Ambitions

Robert Blake

  • Harold Nicolson: A Biography: Vol. 1, 1886-1929 by James Lees-Milne
    Chatto, 429 pp, £15.00, November 1980, ISBN 0 7011 2520 9
  • Harold Nicolson Diaries 1930-1964 by Stanley Olson
    Collins, 436 pp, £9.50, October 1980, ISBN 0 00 216304 7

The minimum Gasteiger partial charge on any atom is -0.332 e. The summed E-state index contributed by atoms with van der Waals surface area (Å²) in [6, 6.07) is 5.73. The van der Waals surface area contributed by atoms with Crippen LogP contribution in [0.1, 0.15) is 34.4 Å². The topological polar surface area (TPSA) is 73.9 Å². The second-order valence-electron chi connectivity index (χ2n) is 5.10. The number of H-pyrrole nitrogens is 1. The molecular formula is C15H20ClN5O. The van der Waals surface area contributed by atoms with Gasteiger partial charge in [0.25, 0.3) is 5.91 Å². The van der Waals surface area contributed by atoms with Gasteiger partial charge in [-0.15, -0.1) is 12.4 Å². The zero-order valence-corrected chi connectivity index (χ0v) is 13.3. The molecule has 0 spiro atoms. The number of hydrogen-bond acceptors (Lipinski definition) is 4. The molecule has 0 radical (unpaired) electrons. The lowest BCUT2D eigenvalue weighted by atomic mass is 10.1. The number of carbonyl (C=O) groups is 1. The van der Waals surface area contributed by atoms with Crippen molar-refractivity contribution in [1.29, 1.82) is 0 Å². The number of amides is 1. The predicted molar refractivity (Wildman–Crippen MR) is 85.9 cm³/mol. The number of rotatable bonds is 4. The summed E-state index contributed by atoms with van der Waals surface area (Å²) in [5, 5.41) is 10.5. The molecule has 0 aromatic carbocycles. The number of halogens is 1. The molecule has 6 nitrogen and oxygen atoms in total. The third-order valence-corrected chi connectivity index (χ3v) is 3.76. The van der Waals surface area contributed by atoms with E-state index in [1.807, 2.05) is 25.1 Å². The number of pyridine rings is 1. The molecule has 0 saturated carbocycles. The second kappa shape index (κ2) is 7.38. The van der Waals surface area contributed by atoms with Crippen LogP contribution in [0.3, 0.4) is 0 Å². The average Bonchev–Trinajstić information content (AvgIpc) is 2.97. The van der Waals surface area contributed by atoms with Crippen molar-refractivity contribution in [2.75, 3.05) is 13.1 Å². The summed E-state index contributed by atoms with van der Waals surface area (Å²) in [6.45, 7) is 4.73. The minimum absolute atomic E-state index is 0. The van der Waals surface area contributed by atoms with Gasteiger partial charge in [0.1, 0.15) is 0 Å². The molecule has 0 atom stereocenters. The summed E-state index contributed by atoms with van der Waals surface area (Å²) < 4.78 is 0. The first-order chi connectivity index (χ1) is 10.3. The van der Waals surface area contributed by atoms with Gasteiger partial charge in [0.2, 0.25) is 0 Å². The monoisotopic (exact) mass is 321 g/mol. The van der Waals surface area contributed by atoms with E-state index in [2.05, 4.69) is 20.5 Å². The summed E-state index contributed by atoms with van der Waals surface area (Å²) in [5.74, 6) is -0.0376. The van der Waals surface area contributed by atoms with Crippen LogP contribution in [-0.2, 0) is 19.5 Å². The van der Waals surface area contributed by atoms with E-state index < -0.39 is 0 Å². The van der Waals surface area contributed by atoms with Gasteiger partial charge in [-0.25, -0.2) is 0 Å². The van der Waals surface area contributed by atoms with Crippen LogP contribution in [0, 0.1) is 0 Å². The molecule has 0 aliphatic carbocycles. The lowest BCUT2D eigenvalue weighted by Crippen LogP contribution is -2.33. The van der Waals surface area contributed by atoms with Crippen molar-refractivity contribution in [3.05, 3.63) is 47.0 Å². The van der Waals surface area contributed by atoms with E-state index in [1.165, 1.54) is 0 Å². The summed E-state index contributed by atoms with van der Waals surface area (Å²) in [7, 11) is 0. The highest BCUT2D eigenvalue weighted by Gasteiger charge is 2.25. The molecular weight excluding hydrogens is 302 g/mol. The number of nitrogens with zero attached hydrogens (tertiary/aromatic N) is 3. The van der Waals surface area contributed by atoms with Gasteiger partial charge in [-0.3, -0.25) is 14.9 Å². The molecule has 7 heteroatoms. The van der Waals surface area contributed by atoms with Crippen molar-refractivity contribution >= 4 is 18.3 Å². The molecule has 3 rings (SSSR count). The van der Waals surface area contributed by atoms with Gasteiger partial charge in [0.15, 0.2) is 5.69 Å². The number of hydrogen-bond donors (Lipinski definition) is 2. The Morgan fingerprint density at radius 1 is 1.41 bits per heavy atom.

Harold Nicolson was a diarist of genius who would have loved to make a success of public life or literature. He was an able but not outstanding diplomat who retired at 43, a journalist and broadcaster of talent, an MP for ten years and a junior minister in 1940-41. His literary achievements were voluminous, but few of his forty-odd books have lasted, apart from his study of Curzon, his lives of King George V and of Tennyson, and his Byron, The Last Phase. A word, too, should be said for his life of his father, Lord Carnock, which he regarded as his best achievement. He wrote with care and in an elegant, limpid style: but there are times when one is reminded of Balfour’s remark about Asquith, whose clarity of speech, he observed, was a positive disadvantage when he had nothing to say. Nicolson’s diaries and letters make spendid reading, but he was neither a great littérateur nor a man of action. It was a tragi-comic delusion that, converted from National Labour to ‘real’ Labour, he supposed himself to be a possible Ambassador in Paris under Attlee’s government, and even at times dreamed of being Foreign Secretary.

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